A yogurt is a living product! It is made from milk fermented by two bacterial strains: Lactobacillus bulgaricus and Streptococcus thermophilus. Whether it is fruit, plain, flavored, firm, stirred, or Greek, it must have been fermented exclusively by these two bacteria in order to receive the name “yogurt”. If the milk has been inoculated with other ferments, we then speak of “fermented milk” and no longer of “yoghurt”.
The addition of fruit is done in different ways: either you use real fruit (cut or mixed), or you use flavorings (sometimes both).
The amount of real fruit found in the jars varies by brand: 1%, 5%, 12%, etc. Of course, the more the better, and flavorings are the option to avoid. We will elaborate on this point later.
Animal milk yoghurts and plant-based yoghurts: what are the differences?
It is possible to find yogurts fruit based on milk of animal origin (cow, sheep, goat) or vegetable yogurts based on vegetable ingredients (soya, coconut, almond, etc.). However, the latter are not authorized to be called “yogurts”, this denomination being authorized only for products using animal milk. We then speak of “vegetable dessert” (“soya dessert” for example).
If the yogurt is necessarily fermented with two strains of bacteria, this is not necessarily the case for the vegetable dessert. It can thus be fermented or not, and generally contains thickeners or gelling agents in order to approximate the texture of yogurt. In addition, this type of product often contains many additives and the list of ingredients can quickly grow and become incomprehensible: tricalcium citrate, calcium salts, antioxidants, fatty acid esters, etc. The vegetable dessert is generally a little less sweet.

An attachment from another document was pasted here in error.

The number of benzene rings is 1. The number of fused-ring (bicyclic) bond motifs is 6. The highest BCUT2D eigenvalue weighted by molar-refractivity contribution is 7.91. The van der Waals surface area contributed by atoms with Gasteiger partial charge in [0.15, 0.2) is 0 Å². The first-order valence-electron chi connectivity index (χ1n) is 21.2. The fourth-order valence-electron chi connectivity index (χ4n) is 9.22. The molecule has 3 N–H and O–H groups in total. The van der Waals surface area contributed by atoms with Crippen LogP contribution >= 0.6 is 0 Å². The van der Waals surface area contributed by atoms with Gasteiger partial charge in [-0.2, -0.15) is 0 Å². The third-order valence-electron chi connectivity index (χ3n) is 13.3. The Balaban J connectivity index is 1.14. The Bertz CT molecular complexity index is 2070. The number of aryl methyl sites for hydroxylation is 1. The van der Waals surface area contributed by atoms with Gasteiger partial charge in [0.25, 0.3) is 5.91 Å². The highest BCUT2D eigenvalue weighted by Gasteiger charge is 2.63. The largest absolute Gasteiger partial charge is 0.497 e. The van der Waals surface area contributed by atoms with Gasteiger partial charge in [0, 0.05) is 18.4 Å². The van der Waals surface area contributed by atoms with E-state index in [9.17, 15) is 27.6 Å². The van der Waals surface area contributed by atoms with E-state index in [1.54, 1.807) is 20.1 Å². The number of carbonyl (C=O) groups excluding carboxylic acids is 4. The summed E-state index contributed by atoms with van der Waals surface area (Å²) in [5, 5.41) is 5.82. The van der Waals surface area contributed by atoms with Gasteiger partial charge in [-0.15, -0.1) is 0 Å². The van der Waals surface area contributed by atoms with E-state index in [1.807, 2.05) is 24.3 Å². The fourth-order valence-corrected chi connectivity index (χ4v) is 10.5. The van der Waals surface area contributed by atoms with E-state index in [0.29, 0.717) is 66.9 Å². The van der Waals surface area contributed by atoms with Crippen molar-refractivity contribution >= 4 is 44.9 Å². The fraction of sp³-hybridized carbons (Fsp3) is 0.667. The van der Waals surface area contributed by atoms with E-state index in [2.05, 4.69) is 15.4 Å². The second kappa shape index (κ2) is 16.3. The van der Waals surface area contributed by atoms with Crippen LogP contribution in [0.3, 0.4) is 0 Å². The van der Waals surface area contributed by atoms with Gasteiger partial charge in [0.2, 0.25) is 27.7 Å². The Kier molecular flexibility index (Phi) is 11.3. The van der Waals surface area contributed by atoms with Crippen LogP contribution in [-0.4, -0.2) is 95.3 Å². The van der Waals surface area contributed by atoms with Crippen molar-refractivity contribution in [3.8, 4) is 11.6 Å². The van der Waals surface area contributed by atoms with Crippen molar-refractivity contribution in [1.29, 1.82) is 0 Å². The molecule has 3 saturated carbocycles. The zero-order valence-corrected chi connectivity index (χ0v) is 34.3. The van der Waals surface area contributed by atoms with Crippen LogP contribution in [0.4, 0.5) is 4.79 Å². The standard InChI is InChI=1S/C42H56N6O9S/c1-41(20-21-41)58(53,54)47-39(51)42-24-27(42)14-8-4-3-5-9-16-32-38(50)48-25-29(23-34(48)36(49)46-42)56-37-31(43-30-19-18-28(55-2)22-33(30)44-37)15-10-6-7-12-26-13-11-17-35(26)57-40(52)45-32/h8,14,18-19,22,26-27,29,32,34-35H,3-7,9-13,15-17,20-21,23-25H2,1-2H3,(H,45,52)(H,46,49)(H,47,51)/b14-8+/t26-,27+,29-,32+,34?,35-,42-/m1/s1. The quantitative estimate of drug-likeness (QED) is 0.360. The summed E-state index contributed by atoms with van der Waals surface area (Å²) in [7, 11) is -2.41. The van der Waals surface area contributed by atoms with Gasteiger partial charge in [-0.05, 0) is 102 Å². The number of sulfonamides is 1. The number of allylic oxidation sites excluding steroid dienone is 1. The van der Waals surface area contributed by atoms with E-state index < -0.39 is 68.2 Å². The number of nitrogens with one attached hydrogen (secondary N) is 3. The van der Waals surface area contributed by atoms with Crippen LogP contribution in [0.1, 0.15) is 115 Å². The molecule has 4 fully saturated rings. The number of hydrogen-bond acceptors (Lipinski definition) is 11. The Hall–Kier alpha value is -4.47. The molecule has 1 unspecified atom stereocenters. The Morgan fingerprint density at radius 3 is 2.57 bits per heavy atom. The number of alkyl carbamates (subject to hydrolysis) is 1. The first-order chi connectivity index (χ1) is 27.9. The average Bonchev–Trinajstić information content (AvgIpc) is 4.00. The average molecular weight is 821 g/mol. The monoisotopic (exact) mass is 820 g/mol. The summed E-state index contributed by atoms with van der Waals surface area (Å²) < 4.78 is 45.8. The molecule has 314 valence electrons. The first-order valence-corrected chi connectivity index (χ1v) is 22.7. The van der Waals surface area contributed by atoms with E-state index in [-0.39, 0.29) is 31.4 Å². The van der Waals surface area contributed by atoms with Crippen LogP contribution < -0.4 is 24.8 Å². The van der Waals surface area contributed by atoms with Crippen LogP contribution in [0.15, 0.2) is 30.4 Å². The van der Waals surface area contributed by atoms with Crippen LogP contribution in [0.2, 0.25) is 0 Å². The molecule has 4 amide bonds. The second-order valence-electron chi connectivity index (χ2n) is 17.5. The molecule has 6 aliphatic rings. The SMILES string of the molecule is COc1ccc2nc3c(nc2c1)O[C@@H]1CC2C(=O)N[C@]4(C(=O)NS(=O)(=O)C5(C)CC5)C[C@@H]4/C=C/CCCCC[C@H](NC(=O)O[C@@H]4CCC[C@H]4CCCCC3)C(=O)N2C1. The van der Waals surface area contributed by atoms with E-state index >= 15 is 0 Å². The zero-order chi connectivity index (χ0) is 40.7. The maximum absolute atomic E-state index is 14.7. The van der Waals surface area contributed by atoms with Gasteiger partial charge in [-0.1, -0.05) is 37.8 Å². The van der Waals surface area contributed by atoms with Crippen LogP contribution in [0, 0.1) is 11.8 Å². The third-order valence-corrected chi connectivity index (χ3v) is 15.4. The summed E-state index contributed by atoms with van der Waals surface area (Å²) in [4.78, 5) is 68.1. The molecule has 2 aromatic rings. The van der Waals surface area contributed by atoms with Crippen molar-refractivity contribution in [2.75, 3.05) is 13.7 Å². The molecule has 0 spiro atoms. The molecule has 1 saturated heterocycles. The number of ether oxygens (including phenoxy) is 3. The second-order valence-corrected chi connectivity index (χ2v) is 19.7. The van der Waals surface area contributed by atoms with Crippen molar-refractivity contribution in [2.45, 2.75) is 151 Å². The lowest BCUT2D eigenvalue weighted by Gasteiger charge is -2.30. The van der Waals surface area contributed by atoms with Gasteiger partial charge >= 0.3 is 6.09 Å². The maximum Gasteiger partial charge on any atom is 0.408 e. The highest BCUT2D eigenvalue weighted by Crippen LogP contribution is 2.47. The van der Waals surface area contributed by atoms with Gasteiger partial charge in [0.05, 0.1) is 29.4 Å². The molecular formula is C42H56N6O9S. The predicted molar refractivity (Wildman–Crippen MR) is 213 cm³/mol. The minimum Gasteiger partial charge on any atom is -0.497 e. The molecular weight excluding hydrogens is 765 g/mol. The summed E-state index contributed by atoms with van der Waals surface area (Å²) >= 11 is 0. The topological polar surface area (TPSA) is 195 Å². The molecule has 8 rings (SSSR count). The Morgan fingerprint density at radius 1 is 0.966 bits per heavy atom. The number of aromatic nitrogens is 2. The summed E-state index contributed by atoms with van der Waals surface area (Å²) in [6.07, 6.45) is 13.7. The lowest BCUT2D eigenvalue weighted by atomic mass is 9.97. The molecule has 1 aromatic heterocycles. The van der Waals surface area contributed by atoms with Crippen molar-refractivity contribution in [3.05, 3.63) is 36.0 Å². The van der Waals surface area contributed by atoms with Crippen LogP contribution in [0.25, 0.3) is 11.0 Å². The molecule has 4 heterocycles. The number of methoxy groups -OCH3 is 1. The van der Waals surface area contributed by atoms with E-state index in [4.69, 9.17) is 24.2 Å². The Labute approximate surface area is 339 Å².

Lots of sugar, flavorings and additives
If you’re not careful, fruit yogurts can quickly become overly sweet and processed desserts.
Up to 3 sugar cubes per jar!
On average, there is 14% sugar in fruit yoghurts, which is the equivalent of 3 sugar cubes for an individual 125 g pot. They are therefore very sweet products to be consumed on an occasional basis. A fruit or flavored yoghurt milk animal contains an average of 2.5 sugar cubes per 125 g jar compared to 2 for a vegetable “yogurt”. A fruit yogurt should ideally contain no more than 12 g of sugar per 100 g, the vegetable version being a little more interesting from this point of view.
The other important point to watch out for is the type of sugar used. While some products use cane sugar, which is a good point because it contains some vitamins and minerals, others use glucose or glucose-fructose syrup.
These syrups should be avoided because they are processed sugars and their glycemic index (GI) is much too high (95 to 100/100 against 65 to 70/100 for cane sugar). Glucose syrups and others, in addition to being refined, promote insulin spikes and therefore a more pronounced dysregulation of blood sugar. In addition, consumers of processed foods containing this type of sugar are more prone to cardiovascular disease, diabetes, obesity and dysregulation of the intestinal microbiota.
Finally, also pay attention to products using fruit jam. They are often sweeter because sugar is added in the preparation of the jam. A fruit yogurt is not a yogurt with fruit jam…
Aromas but few real fruits…
A good fruit yogurt should contain only real fruit. To do this, read the list of ingredients carefully: if you read for example “strawberry 12%”, this means that there is fruit, up to 12%.
Above all, do not be fooled by the image of the fruit on the packaging, because that means nothing! Indeed, many brands play with images, but instead use flavors, many of which are artificial because they are cheaper. Flavor claims can be confusing… To see more clearly, let’s take stock. If you read:
- “Natural aroma of…”: it is a natural aroma of which 95% must come from the mentioned ingredient. For example, “natural strawberry flavor” means that there is 95% natural flavor from real strawberry. It is the best choice among the three flavor types.